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‘Insecurity, poor shipping capacity limiting Nigeria from becoming maritime nation’

By Adaku Onyenucheya
22 December 2021   |   4:03 am
Insecurity, poor infrastructure, non-professionalism, politics and low local shipping capacity are obstacles hindering Nigeria from becoming a maritime nation.

A vessel at berth

Insecurity, poor infrastructure, non-professionalism, politics and low local shipping capacity are obstacles hindering Nigeria from becoming a maritime nation.

These were the observations of maritime industry players who have blamed government’s refusal to address issues stated in the International Maritime Organisation IMO audit report as part of reasons for the country’s loss at the Category C election, which held last two weeks Friday.

A Marine Consultant and Former Director, Shipping Development at Nigerian Maritime Administration and Safety Agency (NIMASA), Captain Warredi Enisuoh, blamed Nigeria’s inability to become a maritime nation on political considerations and non-professionals heading the maritime industry.

According to him, there are a series of IMO Gap analysis reports, which ought to have been implemented by NIMASA but were instead abandoned, alleging that some people feel the ‘document will erase their interest.’

He said in July 2016, Nigeria had a compulsory IMO audit called IMSAS after the country was given 90 days to come up with a corrective action plan, which he believed was submitted within the timeline through the Global Integrated Shipping Information System (GISIS).

Enisuoh lamented Nigeria’s inability to receive distress messages from ships and act immediately as the country is a Regional Maritime Coordination Centre (RMCC).

He said a lot of countries have complained that Nigeria hardly responds to distress messages directly, while asking how the IMO will give Nigeria decision-making status when it has failed in the maritime industry.

“Check the qualifications of other countries making decisions there. Two years from now, we will forget and start helping in beating the drums of war for Category C again. Come to think of it, how do you make decisions for others when the others are the ones taking care of your backyards? Britain, Denmark, Russia” he quizzed.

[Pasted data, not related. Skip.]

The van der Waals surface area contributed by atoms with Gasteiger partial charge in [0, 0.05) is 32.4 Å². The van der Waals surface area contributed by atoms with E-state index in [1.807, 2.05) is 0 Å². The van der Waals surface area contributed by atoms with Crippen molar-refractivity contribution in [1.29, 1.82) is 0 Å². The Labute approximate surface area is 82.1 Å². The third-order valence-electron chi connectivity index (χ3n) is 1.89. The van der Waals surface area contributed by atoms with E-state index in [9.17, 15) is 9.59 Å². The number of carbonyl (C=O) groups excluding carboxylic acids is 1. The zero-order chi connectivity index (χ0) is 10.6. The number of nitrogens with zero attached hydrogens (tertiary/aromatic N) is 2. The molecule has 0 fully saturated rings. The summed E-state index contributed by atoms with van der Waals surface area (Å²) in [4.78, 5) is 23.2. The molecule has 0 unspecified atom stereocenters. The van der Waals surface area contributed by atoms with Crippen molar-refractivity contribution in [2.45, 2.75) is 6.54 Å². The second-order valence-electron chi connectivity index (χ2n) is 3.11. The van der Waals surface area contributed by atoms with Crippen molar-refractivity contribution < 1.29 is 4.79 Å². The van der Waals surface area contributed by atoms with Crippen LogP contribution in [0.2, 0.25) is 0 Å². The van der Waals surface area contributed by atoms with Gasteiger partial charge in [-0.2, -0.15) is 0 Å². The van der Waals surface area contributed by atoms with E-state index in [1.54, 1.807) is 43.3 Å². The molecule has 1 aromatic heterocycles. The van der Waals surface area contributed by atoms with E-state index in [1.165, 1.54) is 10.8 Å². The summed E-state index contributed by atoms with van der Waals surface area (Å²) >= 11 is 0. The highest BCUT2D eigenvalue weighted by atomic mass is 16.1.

He warned that while Nigeria has failed to secure a seat on the Council for the West African region, it would be up against a formidable neighbour who has done well in the maritime industry.

The marine consultant said Ghana would not step down for Nigeria in the next election to jeopardize their chances at the Council, especially as it has a very high international support because of its crop of professionals.

The President, Shippers Association of Lagos, (SAL), Jonathan Nicol, listed insecurity as one of the major factors hindering Nigeria from the Council membership, noting that despite the huge presence of various Governments with warships in the Gulf of Guinea, pirates are still operating with impunity and threatening the fishing industry.

Nicol added that the over one year closure of the nation’s border pitched the Francophone community against support for Nigeria’s candidature.

He said Nigeria would have to conduct a very thorough conflict resolution towards getting back the support of the Francophone.

The President of Ship Owners Association of Nigeria (SOAN), Dr. Mkgeorge Onyung, said NIMASA did not carry stakeholders along, saying “it is hard for you to succeed in maritime if you don’t pay particular attention to shipping, ship owners and shipping operators and professionals.”

Another stakeholder, Capt Alfred Oniye, said he expected Nigeria to lose the IMO election, as those representing the country are not professionals and do not understand the language that could bring a win for the country.

“Nigeria will certainly lose. Those who went to represent us, are they professionals? What do they know about maritime? When you abandon a professional and you do not allow the professional to handle the job, why won’t you lose? Are those who went to represent us competent enough? Do they even understand what is happening at sea? They are far from the happenings in the waters,” he questioned.

On his part, the immediate past President of the National Association of Government Approved Freight Forwarders (NAGAFF), Eugene Nweke, said securing the Council membership is not a function of country’s name or population, but functions of effective administration with a commitment to investing in infrastructural/ facilities, human capacity development, and compliance levels to IMO standard regulations.

Also speaking, President, Chartered Institute of Logistics and Transport (CILT), Nigeria, Mrs. Mfon Usoro, said to improve Nigeria’s chances of getting re-elected into the Council, the country must focus on becoming a significant maritime nation by efficiently performing its flag state, coastal state and port state functions.

The Chief Executive Officer, Ships and Ports, Dr. Bolaji Akinola, said rather than invest hundreds of millions of naira into seeking a seat in the IMO Council, Nigeria needs to pay more attention to developing her local shipping capacity and seafaring profession.